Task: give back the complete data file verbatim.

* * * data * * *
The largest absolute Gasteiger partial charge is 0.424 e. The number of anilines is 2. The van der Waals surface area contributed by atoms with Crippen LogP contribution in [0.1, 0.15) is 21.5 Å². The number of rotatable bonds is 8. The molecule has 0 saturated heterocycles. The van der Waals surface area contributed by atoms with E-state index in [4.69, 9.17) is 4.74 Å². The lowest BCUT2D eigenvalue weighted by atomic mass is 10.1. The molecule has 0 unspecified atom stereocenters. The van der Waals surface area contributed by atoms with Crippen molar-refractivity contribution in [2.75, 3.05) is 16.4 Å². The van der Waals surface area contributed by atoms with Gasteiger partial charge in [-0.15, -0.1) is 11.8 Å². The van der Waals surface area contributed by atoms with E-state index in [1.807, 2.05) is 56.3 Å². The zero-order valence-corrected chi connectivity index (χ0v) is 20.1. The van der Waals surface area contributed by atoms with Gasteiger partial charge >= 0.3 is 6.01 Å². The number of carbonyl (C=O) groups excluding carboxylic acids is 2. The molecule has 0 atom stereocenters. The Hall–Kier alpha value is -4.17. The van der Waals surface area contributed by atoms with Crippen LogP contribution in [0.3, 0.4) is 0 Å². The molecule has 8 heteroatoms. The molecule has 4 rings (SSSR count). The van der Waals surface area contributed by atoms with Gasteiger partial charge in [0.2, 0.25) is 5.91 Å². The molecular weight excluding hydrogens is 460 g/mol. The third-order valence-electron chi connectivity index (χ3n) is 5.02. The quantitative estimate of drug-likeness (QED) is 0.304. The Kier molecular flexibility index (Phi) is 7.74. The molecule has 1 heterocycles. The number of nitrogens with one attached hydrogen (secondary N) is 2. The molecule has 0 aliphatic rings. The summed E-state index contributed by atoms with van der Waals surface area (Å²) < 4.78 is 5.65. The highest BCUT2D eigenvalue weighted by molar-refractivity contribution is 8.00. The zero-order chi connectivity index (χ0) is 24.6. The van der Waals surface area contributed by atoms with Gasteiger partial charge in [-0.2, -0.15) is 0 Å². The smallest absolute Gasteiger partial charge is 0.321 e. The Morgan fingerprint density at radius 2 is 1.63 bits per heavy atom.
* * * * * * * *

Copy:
The largest absolute Gasteiger partial charge is 0.424 e. The number of anilines is 2. The van der Waals surface area contributed by atoms with Crippen LogP contribution in [0.1, 0.15) is 21.5 Å². The number of rotatable bonds is 8. The molecule has 0 saturated heterocycles. The van der Waals surface area contributed by atoms with E-state index in [4.69, 9.17) is 4.74 Å². The lowest BCUT2D eigenvalue weighted by atomic mass is 10.1. The molecule has 0 unspecified atom stereocenters. The van der Waals surface area contributed by atoms with Crippen molar-refractivity contribution in [2.75, 3.05) is 16.4 Å². The van der Waals surface area contributed by atoms with Gasteiger partial charge in [-0.15, -0.1) is 11.8 Å². The van der Waals surface area contributed by atoms with E-state index in [1.807, 2.05) is 56.3 Å². The zero-order valence-corrected chi connectivity index (χ0v) is 20.1. The van der Waals surface area contributed by atoms with Gasteiger partial charge >= 0.3 is 6.01 Å². The number of carbonyl (C=O) groups excluding carboxylic acids is 2. The molecule has 0 atom stereocenters. The Hall–Kier alpha value is -4.17. The van der Waals surface area contributed by atoms with Crippen LogP contribution in [0.3, 0.4) is 0 Å². The molecule has 8 heteroatoms. The molecule has 4 rings (SSSR count). The van der Waals surface area contributed by atoms with Gasteiger partial charge in [0.2, 0.25) is 5.91 Å². The molecular weight excluding hydrogens is 460 g/mol. The third-order valence-electron chi connectivity index (χ3n) is 5.02. The quantitative estimate of drug-likeness (QED) is 0.304. The Kier molecular flexibility index (Phi) is 7.74. The molecule has 1 heterocycles. The number of nitrogens with one attached hydrogen (secondary N) is 2. The molecule has 0 aliphatic rings. The summed E-state index contributed by atoms with van der Waals surface area (Å²) < 4.78 is 5.65. The highest BCUT2D eigenvalue weighted by molar-refractivity contribution is 8.00. The zero-order chi connectivity index (χ0) is 24.6. The van der Waals surface area contributed by atoms with Gasteiger partial charge in [-0.2, -0.15) is 0 Å². The smallest absolute Gasteiger partial charge is 0.321 e. The Morgan fingerprint density at radius 2 is 1.63 bits per heavy atom.